Education students from McGill and universities across the province will gather in Quebec City this Thursday for a demonstration as part of the campaign to gain remuneration for their fourth-year practicum – or work placement course.
Students pursuing education degrees in Quebec are currently required to complete four unpaid practicums, one in each year of their program. According to Claudia Gucciardi, Education representative to the Students’ Society’s legislative council, practicum positions often require students to travel long distances to their placement positions and put in extensive work outside of the classroom to prepare for lessons.
“We’ve been looking at other schools and programs across Canada that do offer some form of remuneration,” she said. “But our mandatory stages are not being remunerated at all; there are no loans or bursaries available specifically for that purpose.”
In addition, Gucciardi explained that the campaign aims to put pressure on the Ministry of Education to standardize practicum guidelines for all schools in the province.
“Different schools have different practicum lengths, and different requirements … so we’re looking to standardize the stages,” she said. “It would be great to have all the stages paid, but right now the most realistic goal to have is to try to get the longest one paid.”
The demonstration is scheduled to begin at 10 a.m. outside of the National Assembly and will include students from McGill, the University of Quebec at Montreal, and Laval University in Quebec City. Although the campaign has been endorsed by two provincial student lobbying groups – the Quebec Student Round Table (TaCEQ) and the Quebec Federation of University Students (FEUQ) – SSMU Vice-Principal External Sebastian Ronderos-Morgan said that the campaign is being led by the individual student associations.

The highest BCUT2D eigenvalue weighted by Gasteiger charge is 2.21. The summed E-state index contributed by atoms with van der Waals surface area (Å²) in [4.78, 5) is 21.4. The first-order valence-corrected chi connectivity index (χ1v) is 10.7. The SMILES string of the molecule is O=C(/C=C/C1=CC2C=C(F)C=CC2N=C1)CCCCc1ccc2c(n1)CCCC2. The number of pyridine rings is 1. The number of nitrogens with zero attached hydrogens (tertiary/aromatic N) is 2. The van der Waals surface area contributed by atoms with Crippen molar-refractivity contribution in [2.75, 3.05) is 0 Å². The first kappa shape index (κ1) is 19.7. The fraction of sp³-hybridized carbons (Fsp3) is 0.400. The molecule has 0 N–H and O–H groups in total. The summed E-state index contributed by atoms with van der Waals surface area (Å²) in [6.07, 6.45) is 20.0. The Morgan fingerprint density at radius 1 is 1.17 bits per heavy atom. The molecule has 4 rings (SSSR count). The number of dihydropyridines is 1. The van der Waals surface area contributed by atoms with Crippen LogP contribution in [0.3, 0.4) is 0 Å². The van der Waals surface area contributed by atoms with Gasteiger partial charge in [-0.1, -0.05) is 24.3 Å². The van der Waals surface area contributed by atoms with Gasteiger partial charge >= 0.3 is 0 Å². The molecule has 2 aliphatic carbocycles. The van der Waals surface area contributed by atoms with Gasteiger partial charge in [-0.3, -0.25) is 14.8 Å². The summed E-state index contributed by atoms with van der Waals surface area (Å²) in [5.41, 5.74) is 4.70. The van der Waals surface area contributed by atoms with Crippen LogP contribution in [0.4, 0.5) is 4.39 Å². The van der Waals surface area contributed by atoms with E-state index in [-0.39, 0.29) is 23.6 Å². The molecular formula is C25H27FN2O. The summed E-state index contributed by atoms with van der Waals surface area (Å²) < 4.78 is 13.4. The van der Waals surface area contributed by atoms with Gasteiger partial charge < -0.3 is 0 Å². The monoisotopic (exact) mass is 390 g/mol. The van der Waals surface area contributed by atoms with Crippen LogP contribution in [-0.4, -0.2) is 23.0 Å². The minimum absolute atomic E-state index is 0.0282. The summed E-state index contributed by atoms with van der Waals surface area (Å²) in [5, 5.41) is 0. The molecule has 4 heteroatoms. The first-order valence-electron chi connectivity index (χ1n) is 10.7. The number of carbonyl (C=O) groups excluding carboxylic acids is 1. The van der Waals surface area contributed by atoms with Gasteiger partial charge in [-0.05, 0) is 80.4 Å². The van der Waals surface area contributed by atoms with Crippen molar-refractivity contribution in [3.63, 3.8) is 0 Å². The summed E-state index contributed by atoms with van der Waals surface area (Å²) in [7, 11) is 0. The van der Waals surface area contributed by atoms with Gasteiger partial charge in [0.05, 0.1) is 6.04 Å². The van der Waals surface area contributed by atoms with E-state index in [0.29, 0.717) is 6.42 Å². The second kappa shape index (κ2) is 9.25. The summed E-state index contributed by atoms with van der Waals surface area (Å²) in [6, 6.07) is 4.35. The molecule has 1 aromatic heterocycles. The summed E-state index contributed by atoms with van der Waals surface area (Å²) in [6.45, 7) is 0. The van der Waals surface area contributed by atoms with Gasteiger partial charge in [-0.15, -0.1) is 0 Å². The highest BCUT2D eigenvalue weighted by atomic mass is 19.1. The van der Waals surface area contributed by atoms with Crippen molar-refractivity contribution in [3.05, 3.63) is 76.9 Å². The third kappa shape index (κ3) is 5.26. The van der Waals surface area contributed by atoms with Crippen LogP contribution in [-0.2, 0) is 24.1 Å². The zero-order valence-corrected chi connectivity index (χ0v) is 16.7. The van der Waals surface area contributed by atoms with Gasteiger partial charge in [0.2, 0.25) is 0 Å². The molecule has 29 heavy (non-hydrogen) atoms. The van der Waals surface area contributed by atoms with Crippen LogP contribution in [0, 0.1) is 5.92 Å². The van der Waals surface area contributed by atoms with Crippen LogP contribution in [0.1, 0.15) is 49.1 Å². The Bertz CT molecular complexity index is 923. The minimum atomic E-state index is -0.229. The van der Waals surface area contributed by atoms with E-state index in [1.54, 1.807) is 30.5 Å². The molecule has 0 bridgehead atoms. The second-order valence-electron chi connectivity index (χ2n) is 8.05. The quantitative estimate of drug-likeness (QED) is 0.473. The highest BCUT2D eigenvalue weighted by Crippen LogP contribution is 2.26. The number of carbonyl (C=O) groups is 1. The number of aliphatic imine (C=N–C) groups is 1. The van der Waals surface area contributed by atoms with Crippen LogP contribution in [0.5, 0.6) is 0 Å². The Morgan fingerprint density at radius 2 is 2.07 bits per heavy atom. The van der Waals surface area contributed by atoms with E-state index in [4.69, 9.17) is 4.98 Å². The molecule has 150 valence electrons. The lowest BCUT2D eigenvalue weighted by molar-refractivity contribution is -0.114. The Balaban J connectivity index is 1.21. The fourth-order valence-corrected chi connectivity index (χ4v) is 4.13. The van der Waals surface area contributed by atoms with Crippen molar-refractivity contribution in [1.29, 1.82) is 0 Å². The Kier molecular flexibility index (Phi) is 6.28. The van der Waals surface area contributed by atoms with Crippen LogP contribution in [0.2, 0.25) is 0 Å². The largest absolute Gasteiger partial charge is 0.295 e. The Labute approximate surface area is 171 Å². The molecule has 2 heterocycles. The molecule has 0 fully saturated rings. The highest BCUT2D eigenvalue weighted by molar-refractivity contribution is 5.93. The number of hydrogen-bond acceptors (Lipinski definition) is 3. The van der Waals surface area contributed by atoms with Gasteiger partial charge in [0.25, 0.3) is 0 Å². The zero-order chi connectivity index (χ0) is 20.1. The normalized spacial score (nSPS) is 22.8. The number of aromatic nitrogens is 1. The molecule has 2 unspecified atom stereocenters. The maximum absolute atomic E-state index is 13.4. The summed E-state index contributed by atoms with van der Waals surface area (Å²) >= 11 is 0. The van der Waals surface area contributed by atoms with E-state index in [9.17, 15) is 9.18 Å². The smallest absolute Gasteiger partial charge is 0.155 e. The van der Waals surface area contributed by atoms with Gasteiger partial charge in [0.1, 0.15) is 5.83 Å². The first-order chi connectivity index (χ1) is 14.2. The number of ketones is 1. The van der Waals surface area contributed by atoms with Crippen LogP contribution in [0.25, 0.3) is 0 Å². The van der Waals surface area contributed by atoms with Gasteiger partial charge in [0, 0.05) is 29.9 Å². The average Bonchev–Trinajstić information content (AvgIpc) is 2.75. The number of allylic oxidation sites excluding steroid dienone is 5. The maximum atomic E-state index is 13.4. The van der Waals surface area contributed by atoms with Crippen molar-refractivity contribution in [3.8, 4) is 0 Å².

“The campaign that is going on right now is one in which, in our discussions with the FEUQ we’ve agreed that we don’t want it to be territorial,” said Ronderos-Morgan. “We want it to be as inclusive as possible, so it’s going to be led by the student associations with technical support of FEUQ and TaCEQ.”
Ronderos-Morgan and Gucciardi both expressed disappointment with the scheduling of the demonstration, due to both the issue of transporting students from Montreal to Quebec City early in the morning as well as the fact that most fourth-year Education students are currently completing their practicums and cannot miss class. However, Ronderos-Morgan said he has been in discussion with the FEUQ to organize a demonstration here in Montreal for sometime in March.
Although Michelle Courchesne, the provincial minister of education, announced the creation of a body to discuss the issue of paid education practicums in November 2008, Gucciardi said she has yet to hear of any results from this.
“Last I’ve heard was that [the Ministry of Education] just wasn’t looking to delve into the issue,” she said. “That’s why we’re looking to put pressure and hold these demonstrations. We want to hold discussions on the issue and get the ministry to take this more seriously.”
The ministry did not return the Tribune’s requests for comment.